Writing advice, Writing and Editing

Seven Ways To Open Your Fiction

According to Stephen King, the very first sentence is the most important in the entire work. Evidence that he’s right can be found in all the online lists of “favorite” or “best” first lines. You could spend days just going through all the ideas of what the best first lines in fiction are. But as you sift through all those terrific first lines, you will begin to notice a pattern develop: the various quality first lines or openings can be gathered into categories or types.

But before we discuss some of these types, we need to look at why they are so important.

The purpose of writing fiction, whether it’s flash, a short story, novel, or multi-volume epic is to tell a story. But telling a story isn’t really enough, is it? Telling a story is meaningless if no one is willing to read it. This is where the opening of the tale assumes so much importance. The opening is the bait and hook the writer uses to draw in her reader. The opening sentence and the paragraphs that follow need to intrigue a potential reader and make them ask that most important of all questions: “What happens next?”

In the modern world, where we all are under constant bombardment by almost infinite media, work, and entertainment sources, writers for fiction need to find a way to snare a potential readers attention and draw it in as quickly as possible. If not, we risk losing them to television or Youtube videos. In a novel, the writer seldom is given more than four or five pages to secure the reader’s interest; in a short story, that may drop to two or three paragraphs.

So we need to generate strong, enticing fiction openings. That is established. How do we do it?

This post will examine seven different types of fiction openings. Each of the opening types is a technical answer to the question of how to draw your readers in, using different strategies. If done well, each type works perfectly well, though some are more difficult than others and more suited to a particular fiction form.

Without further ado.

An Action

For example:

“The stranger came early in February, one wintry day, through a biting wind and a driving snow, the last snowfall of the year, over the down, walking as it seemed from Bramblehurst railway station, and carrying a little black portmanteau in his thickly gloved hand.”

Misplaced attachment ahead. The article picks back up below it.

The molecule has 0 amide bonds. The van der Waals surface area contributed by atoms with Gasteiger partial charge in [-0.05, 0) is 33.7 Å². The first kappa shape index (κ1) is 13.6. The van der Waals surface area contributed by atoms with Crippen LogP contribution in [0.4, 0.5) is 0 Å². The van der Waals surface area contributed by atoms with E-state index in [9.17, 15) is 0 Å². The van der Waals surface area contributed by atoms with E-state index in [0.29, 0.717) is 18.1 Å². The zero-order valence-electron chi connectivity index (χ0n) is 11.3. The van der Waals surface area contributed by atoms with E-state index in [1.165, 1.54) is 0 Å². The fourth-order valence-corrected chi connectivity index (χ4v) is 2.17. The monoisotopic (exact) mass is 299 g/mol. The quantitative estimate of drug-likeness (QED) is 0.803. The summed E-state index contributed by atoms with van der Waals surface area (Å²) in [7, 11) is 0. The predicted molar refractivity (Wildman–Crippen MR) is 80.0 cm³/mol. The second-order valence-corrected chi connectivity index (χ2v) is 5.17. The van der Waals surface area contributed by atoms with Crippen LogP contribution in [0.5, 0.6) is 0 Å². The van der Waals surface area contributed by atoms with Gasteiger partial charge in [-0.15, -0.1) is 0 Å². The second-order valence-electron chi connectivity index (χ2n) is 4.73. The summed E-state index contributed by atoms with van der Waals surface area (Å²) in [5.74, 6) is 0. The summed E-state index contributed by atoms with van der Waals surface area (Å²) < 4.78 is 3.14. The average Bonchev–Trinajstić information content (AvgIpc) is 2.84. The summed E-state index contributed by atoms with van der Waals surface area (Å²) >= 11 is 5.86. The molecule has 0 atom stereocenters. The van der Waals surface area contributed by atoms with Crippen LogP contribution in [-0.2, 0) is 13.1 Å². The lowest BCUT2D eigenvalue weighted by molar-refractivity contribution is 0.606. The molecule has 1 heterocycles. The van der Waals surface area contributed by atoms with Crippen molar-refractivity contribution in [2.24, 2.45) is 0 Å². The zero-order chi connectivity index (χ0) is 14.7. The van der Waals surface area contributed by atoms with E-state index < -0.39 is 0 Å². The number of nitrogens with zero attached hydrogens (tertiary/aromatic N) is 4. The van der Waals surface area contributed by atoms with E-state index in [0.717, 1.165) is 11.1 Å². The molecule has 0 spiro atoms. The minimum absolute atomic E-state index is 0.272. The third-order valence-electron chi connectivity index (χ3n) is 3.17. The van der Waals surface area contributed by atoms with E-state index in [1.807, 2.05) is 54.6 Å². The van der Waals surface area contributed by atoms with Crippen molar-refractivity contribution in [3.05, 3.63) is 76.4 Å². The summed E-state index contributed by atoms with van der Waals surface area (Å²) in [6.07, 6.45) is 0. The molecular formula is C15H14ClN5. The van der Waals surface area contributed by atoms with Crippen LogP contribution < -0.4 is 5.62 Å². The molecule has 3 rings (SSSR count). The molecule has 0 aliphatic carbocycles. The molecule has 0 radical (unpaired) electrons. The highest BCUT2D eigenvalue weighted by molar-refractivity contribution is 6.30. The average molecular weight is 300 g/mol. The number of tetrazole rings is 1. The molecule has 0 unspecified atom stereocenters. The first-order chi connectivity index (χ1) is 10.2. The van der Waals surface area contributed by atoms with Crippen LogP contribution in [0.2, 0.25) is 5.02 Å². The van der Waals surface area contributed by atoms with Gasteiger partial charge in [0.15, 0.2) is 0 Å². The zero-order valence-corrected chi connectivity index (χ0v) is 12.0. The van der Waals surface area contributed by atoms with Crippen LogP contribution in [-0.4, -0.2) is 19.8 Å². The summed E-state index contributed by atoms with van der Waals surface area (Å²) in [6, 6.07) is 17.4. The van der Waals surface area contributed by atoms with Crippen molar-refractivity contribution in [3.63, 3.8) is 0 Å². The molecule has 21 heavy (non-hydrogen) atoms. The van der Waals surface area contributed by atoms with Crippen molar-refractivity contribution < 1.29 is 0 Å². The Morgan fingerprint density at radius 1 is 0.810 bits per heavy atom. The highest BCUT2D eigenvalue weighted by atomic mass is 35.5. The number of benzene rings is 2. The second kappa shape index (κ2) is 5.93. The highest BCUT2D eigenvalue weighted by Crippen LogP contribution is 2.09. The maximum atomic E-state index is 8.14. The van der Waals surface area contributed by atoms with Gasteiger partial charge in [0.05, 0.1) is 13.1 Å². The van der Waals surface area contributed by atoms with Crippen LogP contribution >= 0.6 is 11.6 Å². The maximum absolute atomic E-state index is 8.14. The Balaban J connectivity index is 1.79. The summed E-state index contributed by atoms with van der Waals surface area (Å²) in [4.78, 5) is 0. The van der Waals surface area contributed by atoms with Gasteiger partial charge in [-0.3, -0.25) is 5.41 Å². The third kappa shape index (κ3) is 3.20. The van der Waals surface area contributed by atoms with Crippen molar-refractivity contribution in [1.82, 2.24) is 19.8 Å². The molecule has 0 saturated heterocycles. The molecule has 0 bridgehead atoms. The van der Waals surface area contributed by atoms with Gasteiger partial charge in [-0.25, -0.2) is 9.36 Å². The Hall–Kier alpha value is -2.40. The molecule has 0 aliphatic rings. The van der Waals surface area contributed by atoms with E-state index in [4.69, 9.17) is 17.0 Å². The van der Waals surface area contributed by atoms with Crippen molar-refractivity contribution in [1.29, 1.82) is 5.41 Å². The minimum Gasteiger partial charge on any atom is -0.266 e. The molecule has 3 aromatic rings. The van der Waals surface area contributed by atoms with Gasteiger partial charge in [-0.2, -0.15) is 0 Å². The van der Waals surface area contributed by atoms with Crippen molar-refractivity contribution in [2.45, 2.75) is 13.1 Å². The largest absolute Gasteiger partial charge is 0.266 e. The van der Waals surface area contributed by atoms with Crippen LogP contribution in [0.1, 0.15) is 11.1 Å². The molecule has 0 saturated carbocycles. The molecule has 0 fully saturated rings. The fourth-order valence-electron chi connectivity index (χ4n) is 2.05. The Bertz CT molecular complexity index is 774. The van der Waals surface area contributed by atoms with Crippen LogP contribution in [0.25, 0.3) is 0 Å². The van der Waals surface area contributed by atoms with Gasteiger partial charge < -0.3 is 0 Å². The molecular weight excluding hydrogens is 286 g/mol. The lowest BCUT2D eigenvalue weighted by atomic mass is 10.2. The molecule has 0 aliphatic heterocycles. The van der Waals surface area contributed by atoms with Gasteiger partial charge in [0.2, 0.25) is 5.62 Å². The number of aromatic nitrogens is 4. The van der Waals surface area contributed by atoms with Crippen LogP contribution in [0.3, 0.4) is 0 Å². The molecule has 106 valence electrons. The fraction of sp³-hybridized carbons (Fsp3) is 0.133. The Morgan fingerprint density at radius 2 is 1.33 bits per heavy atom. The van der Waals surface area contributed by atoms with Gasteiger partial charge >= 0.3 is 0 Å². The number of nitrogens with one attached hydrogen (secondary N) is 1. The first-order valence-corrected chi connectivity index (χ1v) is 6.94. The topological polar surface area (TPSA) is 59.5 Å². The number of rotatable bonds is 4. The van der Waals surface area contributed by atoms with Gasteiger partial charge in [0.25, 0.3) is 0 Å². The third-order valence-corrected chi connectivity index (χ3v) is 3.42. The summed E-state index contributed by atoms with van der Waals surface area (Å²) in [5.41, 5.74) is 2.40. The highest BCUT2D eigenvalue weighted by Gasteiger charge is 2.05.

The Invisible Man


Action, by our very nature, attracts our interest quicker than even the most transcendent description. It’s just part of being human. If the action depicted is dramatic or unusual, it is even more powerful because it piques the reader’s natural desire to find out what is happening and why. A mysterious, dramatic action is one of the better methods of hooking a reader’s attention.

Because of the power of a dramatic event, this strategy is particularly useful in shorter forms such as stories and “flash fiction.”

But even longer, more complex works which will allow and require more development than can be handled in a short story, the Action Opening can be used effectively to draw the reader in immediately. The backstory and buildup can then be dealt with in flashbacks later in the work.

A Character

For example:

“When he was nearly thirteen, my brother Jem got his arm badly broken at the elbow.”

To Kill A Mockingbird

Harper Lee

Character can be nearly as compelling a hook for a prospective reader as action, since nearly all good fiction is populated by characters. The key to make this Character Opening work though is having a compelling main character that will intrigue a prospective reader and depicting that character as quickly as possible.

In shorter fiction, this can be difficult because we don’t have as much space to depict that character, probably only a couple of paragraphs. It can—and has—been done, but it is definitely a challenge.



‘“Where’s Papa going with that ax?” said Fern to her mother as they were setting the table for breakfast.’

Charlotte’s Web

E.B. White

This type shares much of the same characteristics as the Action Opening. Like the Action Opening, Dialogue presents the reader with something already happening. Dialogue is also much more compelling than pure description because it is active and presents the reader a window into something already happening, something they have to figure out.

Also like the Action Opening, the Dialogue opening is particularly useful in the shorter forms like short stories and flash fiction. This is largely because dialogue—done well—can also depict characterization and conflict in a minimum number of words.

A Thought


“When I stepped out into the bright sunlight from the darkness of the movie house, I had only two things on my mind: Paul Newman and a ride home.”

The Outsiders

S.E. Hinton

This opening is a combination of the Dialogue and Character Openings. The reader is brought into the interior monologue of the primary character and drawn in by the conflict depicted there. As in the example given, the conflict (finding a ride) is already apparent as well as the character (probably a young woman because of the infatuation with the actor Paul Newman).

This opening also lends itself to the shorter forms of fiction.

A Statement